Banks should spare Covid distressed borrowers
By Editorial | April 1st 2021
In the next few weeks, some businesses and individuals will have a date with their banks for failing to repay their loans. Normally, that would not be unusual. Each day, people are auctioned for defaulting on their loans. But these are unusual times.
These are borrowers who before Covid-19 had jobs or businesses and as a result were up to date on repayment of their loans. Then the pandemic came.
President Uhuru Kenyatta instituted stringent containment measures to curb the spread of the disease. These measures saw many businesses shut down and workers retrenched.
Realising that most of the businesses would not be able to repay their loans for occurrences that were not of their own making, CBK struck a deal with banks that would see borrowers distressed by the pandemic receive a debt repayment holiday of between six and 12 months.
Loans worth Sh1.7 trillion were restructured, giving a lot of borrowers some reprieve at a time that demand was depressed. The measures have since ended and almost two-thirds of the borrowers paid their loans. Of the remaining loans, 95 per cent are being serviced normally. But the remaining five per cent, or Sh28.4 billion, are now bad debts.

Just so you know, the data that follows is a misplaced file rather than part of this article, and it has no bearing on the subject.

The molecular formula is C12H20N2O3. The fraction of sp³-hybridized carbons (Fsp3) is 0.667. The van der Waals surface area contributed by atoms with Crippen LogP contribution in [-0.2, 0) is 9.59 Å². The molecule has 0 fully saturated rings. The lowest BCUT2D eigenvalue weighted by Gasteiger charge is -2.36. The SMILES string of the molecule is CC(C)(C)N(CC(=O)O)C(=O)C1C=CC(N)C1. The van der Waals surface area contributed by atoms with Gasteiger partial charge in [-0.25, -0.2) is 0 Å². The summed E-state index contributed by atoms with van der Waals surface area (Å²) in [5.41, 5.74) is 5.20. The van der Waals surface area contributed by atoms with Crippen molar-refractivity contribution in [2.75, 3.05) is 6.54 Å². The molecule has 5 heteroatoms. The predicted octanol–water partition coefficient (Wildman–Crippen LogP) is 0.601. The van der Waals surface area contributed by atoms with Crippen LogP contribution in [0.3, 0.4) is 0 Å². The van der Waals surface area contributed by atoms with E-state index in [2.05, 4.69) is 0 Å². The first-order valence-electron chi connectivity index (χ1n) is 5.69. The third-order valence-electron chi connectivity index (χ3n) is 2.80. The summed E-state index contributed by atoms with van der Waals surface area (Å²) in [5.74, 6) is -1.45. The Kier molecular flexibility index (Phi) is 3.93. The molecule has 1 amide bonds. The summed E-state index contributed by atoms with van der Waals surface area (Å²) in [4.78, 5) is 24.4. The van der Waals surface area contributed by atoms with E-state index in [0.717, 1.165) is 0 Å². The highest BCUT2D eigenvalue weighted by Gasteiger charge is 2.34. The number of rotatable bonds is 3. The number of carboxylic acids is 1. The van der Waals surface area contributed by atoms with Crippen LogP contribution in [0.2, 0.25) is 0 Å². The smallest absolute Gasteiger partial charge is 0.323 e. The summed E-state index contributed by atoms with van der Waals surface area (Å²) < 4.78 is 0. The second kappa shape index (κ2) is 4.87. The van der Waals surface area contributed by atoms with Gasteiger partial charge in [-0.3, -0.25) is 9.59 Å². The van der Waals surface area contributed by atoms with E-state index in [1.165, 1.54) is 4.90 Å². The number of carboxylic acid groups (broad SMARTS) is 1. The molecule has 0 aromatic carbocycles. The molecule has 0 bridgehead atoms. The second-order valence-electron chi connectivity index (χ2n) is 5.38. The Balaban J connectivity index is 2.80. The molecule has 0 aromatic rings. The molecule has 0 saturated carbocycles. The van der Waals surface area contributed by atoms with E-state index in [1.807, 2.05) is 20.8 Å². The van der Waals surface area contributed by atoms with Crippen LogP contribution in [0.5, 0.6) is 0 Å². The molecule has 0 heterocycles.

Eventually, banks will use their discretion to decide whether or not to penalise these borrowers. But these were good borrowers and are just victims of circumstances.
We know that the economic situation, particularly in light of the third wave, is dire. Businesses are still closed, most people are without jobs and a lot of those with jobs have to do with pay cuts.
While announcing new measures, President Kenyatta never highlighted countervailing measures to cushion those still reeling from adverse effects of the pandemic. It is only fair that banks spare some of these borrowers more agony.
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